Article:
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Is The Demon In Democracy Resistance To Trump Or KKK And Christian Right?

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Article by WN.com Correspondent Dallas Darling

In a recent interview with author and host Eric Metaxas, many were surprised to have learned that according to Rev. Franklin Graham: “The political turmoil fracturing the country in the wake of impeachment proceedings into President Trump had a supernatural origin,” that it “was almost demonic.” Consequently, the Christian Right leader wasn’t the first to have accused the opposition of being demonic, including the inability to recognize the real source of demonic possession and harm. Neither will he be the last to try and prove his religion and politics is the only “truth,” or the demon in democracy that leads to persecutorial campaigns and culture wars and, in the process, becomes the demon they tried to fight against.

The Rise of the Christian Right and KKK

Right after the Civil War, in a long line of religiously oriented racial persecution movements, which dates as early as the 1692 Salem Witch Trials, the KKK was founded by several confederate soldiers and Christian Right leaders. Along with announcements like, “Unholy blacks, cursed of God, take warning and fly,” their private army whipped and tortured and murdered blacks and burned schools. Black politicians and abolition activists who tried to use their new rights were harassed and killed. Especially offensive were those who offered refuge to blacks. Not only were they beaten and stripped naked but violated. Only in 1871 after President Ulysses S. Grant deployed the U.S. Army did the religious and racial terror subside.

The Rise of the Christian Right and Nativism

The armed suppression of the Christian Right and KKK would be revived, however, in its more familiar form during World War I and Woodrow Wilson’s presidency. Along with riding the circuit through Alabama and Florida, Christian Right and KKK leaders were the first to burn crosses. President Wilson’s white, Christian nationalist ideas and American Exceptionalism emboldened thousands to openly march down Pennsylvania Avenue. Another thing that marked this new movement was that the destructive ideals of religionism and racism had become unified with nativism-that is, active opposition to all non-Americans and foreign-born individuals. Unbeknown to many, evil had consequently been created in their image and likeness.

The Rise of the Christian Right and White Nationalism

It was also a time when right-wing demagogues became popular. Indeed, and from Rev. Billy Sunday to Rev. Billy Graham, American patriotism, Christianity, and white nationalism became synonymous terms, just as traitors, hell, and foreigners did. During the Cold War, Rev. Graham gained his status by equating the Christian Right to fighting godless communism and winning a nuclear arms race. He moreover portrayed salvation not as social, political and economic liberation but as an extremely selfish, individualistic act based on white nationalistic tendencies. The Militia Movement, Covenant, Sword, and the Arm of the Lord soon followed, as did the more modern Ted Bundy and Randy Weaver Standoffs or Patriot Movement and Prayer Seekers.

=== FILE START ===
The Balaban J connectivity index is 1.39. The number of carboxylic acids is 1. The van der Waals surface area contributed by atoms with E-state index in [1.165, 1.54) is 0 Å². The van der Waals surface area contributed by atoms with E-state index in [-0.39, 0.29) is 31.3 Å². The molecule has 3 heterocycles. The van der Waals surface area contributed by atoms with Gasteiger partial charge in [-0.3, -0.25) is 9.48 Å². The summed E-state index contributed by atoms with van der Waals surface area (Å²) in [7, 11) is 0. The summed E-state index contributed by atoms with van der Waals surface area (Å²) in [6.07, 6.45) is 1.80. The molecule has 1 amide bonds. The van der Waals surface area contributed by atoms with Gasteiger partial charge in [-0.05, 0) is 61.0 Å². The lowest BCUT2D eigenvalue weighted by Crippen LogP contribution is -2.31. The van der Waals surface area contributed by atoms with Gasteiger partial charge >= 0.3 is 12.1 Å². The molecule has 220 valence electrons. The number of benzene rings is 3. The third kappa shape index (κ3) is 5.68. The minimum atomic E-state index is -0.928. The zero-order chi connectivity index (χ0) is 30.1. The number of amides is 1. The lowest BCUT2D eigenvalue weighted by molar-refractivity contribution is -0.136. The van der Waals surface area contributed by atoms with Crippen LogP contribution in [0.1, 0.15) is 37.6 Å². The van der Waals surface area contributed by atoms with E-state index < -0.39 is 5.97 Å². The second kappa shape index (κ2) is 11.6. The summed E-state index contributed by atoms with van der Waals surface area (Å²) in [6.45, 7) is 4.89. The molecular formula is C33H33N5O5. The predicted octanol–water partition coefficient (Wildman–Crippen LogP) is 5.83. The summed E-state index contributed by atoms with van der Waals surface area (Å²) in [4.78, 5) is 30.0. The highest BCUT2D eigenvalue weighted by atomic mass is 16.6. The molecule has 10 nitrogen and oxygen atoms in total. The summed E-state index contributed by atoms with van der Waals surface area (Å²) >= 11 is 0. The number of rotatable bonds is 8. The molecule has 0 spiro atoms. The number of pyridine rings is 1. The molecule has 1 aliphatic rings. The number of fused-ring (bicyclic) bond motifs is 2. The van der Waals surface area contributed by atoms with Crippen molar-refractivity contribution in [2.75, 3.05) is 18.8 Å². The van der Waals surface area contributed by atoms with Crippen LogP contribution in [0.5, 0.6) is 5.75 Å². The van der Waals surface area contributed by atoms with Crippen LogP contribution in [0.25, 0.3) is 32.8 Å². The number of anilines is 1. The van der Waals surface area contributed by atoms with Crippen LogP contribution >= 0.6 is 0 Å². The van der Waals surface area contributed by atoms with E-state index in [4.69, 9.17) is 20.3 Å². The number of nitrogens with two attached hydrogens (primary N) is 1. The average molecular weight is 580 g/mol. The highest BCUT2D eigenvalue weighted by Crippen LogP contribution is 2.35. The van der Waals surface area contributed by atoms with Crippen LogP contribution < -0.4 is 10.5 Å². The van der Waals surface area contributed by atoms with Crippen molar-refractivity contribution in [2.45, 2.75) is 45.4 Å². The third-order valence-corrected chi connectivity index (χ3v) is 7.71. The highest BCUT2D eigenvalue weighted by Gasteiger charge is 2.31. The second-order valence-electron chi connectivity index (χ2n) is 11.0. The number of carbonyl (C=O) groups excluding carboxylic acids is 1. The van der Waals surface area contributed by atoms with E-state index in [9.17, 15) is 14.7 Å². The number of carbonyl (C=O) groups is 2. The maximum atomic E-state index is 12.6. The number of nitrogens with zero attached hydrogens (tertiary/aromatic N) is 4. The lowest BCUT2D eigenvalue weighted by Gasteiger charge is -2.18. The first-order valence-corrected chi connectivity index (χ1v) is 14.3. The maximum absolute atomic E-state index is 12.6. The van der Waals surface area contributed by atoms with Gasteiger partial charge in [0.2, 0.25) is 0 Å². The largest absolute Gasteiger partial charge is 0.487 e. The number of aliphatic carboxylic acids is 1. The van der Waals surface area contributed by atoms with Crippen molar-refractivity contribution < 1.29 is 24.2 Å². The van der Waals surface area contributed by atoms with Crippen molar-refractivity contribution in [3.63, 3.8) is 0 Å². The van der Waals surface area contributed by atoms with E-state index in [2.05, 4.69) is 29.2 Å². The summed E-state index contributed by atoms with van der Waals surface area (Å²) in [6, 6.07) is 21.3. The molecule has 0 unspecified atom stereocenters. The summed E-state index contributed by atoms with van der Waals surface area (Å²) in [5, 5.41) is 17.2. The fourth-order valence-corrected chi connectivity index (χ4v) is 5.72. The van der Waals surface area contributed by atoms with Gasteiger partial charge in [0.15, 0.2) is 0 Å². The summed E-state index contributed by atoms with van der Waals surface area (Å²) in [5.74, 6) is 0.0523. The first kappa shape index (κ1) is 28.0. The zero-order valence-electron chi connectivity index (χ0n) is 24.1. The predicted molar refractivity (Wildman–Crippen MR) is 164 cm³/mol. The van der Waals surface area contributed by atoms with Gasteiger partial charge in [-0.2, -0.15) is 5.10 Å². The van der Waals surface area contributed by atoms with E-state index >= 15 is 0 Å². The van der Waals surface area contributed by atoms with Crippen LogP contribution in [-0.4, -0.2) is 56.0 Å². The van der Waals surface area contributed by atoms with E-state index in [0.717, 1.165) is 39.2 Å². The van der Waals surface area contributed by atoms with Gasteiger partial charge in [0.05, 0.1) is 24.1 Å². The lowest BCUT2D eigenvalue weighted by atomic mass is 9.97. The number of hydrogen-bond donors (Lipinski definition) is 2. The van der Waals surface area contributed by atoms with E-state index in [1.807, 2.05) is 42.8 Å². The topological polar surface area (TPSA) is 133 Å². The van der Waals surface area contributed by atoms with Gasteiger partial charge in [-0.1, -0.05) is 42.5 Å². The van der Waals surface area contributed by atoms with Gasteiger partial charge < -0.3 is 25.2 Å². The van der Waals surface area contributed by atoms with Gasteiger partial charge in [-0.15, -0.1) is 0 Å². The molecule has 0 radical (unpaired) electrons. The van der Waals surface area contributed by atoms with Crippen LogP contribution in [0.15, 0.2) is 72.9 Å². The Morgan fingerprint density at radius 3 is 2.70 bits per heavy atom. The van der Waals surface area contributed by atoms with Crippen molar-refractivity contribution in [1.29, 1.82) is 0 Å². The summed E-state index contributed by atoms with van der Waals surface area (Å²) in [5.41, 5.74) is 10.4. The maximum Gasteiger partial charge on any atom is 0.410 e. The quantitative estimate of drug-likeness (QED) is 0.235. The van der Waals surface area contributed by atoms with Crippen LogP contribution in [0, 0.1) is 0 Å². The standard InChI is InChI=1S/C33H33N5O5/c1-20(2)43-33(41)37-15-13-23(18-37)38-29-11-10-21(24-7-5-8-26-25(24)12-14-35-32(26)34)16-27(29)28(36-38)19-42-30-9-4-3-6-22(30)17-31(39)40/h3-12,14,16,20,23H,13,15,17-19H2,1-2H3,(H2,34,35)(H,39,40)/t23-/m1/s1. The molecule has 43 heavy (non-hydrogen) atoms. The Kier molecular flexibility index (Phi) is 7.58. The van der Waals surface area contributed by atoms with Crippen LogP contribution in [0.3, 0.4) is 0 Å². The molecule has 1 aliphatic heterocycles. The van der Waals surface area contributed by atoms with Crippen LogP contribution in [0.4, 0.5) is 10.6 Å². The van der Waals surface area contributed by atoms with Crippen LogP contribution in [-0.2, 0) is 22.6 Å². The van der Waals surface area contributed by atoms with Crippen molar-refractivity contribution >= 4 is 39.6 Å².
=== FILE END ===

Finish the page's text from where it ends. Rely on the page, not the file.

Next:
The Demon in Democracy and Christianity

In “The Demon in Democracy: Totalitarian Temptations in Free Societies,” Polish philosopher Ryszard Legutko warned of the danger described above. For Christians, the greatest danger is to slowly move away from the teachings of Jesus and his life and towards a popular demagogue and his/her state sanctioned religion that threatens the very foundations of the democratic norms which got them elected. (For secularists, it was liberalism.) He feared that if this happened, and since no power is as destructive or demonic as perverted sincerity, there would be little to no moral recourse to the continuing dominance of totalitarianism; and that the worst examples of institutionalized racism, persecutorial movements, and genocidal atrocities would occur.

The Demon Within

This, then, may be the real demon in democracy: giving power to harmful ideas and leaders who dehumanize and injure others. It may also be what Mark had in mind when he personified a contest between Jesus and Satan. Along with turning stones into bread, Jesus was tempted to messianic self-anointment, a worldly kingship that could have been won through demagogic appeal and bloodshed. It is clear Jesus was a fully human person and a man wrestling not with the devil but with himself; that this epic, internal, and demonic struggle against assumptions of a venerable status and male privilege have exempted many from the moral complexities of the human condition. It is something the Christian Right still fails to grasp let alone, wrestle with.

Dallas Darling (darling@wn.com)

(Dallas Darling is the author of Politics 501: An A-Z Reading on Conscientious Political Thought and Action, Some Nations Above God: 52 Weekly Reflections On Modern-Day Imperialism, Militarism, And Consumerism in the Context of John's Apocalyptic Vision, and The Other Side Of Christianity: Reflections on Faith, Politics, Spirituality, History, and Peace. He is a correspondent for WN.com. You can read more of Dallas' writings at www.beverlydarling.com and www.WN.com/dallasdarling.)



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